A newly digitized batch of photographs of historic homes and structures in Edgecombe County has been added to our website, courtesy of our partner, the Edgecombe County Memorial Library. Follow this link see the previously published batch of photos and this link to see the blog post about the previous batch of photographs.
One of the houses exhibited in these photographs is the Hart House, built by William A. Hart, a well-known Edgecombe County businessman and farmer, in 1909. This home is a rare example of a columned house in the Neo-Classical style in Tarboro.
Another house that can be seen in the batch of photographs is the J. J. Green House. This two-story home with its blend of Queen Anne and Neo-Classical architectural themes was built around 1900 by Rocky Mount architect John C. Stout, the cashier of the Bank of Tarboro.
For more about the Edgecombe County Memorial Library, visit their partner page or check out their website.
Several scrapbooks from the Wayne County Boy’s Club have been added to our website, courtesy of our partner the Wayne County Public Library. These scrapbooks include histories of the club, photos, newspaper clippings, and other memorabilia from or related to the Wayne County Boy’s Club. They roughly span the years of 1946-1980. The scrapbook from 1974-1975 focuses on the integration of the Boys Club in Goldsboro, when the EA House and Paley units of the club combined.
In addition to these scrapbooks, this batch also includes the program from the Eastern North Carolina Drama Festival, which was held at Goldsboro High School on March 27-29, 1947.
For more information on the Wayne County Public Library, please visit their website.
Thanks to our partners at Surry Community College, DigitalNC is proud to host sixteen new yearbooks from Surry County. The batch consists of 8 yearbooks from Pilot Mountain High School (1947-1961) in Pilot Mountain, 4 yearbooks from Beulah High School (1956-1959) in Dobson, and 4 yearbooks from Surry Central High School in Dobson (1965-1968).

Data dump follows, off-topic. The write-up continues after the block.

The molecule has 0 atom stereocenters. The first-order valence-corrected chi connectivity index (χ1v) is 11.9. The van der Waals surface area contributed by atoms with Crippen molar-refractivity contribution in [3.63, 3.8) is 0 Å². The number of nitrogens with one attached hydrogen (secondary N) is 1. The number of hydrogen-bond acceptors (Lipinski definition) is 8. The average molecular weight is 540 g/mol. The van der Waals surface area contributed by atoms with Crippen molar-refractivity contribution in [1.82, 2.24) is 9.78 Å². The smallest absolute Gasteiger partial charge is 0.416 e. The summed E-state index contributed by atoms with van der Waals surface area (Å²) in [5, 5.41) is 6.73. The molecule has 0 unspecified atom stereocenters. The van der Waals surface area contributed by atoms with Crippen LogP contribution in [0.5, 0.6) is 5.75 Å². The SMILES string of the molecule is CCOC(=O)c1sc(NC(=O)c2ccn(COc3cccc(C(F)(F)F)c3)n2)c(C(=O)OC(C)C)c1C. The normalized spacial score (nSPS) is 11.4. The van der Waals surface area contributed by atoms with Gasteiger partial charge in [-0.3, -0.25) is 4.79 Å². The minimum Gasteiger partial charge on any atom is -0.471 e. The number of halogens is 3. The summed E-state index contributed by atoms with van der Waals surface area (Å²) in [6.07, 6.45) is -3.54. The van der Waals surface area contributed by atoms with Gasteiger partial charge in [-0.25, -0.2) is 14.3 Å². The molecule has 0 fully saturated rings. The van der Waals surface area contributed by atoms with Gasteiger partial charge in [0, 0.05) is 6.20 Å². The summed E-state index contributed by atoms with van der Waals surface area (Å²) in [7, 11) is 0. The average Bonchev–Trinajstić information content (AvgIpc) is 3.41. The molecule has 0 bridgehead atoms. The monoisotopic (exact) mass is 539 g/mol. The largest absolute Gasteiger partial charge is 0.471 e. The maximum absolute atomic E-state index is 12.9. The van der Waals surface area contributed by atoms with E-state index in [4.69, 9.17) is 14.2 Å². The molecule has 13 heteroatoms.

The Eaglet of Beulah High School, 1956
The yearbooks provide insight into the lives of students at the three schools in the mid-twentieth century, sharing memories of academic and extracurricular activities.
The Aquila of Surry Central High School, 1966
We are thankful to Surry Community College for helping us make these yearbooks accessible online. To view all 16 yearbooks in this batch, click here. To see all digitized materials from Surry Community College, click here. To learn more about the college, visit their partner page here or their website here.
Thanks to our new partner, the Penland School of Craft, we now have course catalogs covering the years 1939-1962, nine issues of the Grapevine campus newsletter, several issues of the Mountain Milestones pamphlets from 1932-1962, Annual Reports from 1998-2015, and the student publications The Story of the Penland Weavers and the Weaver’s Hornbook: Tale of What Is Weaving Where. The Penland Line, a newspaper published by the staff of Penland for the Penland and wider craft community, is also now on DigitalNC.
Penland School of Craft is an educational institution in Penland, NC. It was founded by Lucy Morgan in 1929 and it functions to this day as an educational community for craft artists, offering courses in mediums such as book arts and textiles. Students live on-campus throughout the duration of their workshops, and they only take one workshop at a time to ensure total immersion in their chosen craft. The school also offer a number of residencies and fellowships throughout the year.
For more information about the Penland School of Craft, visit their institutional website.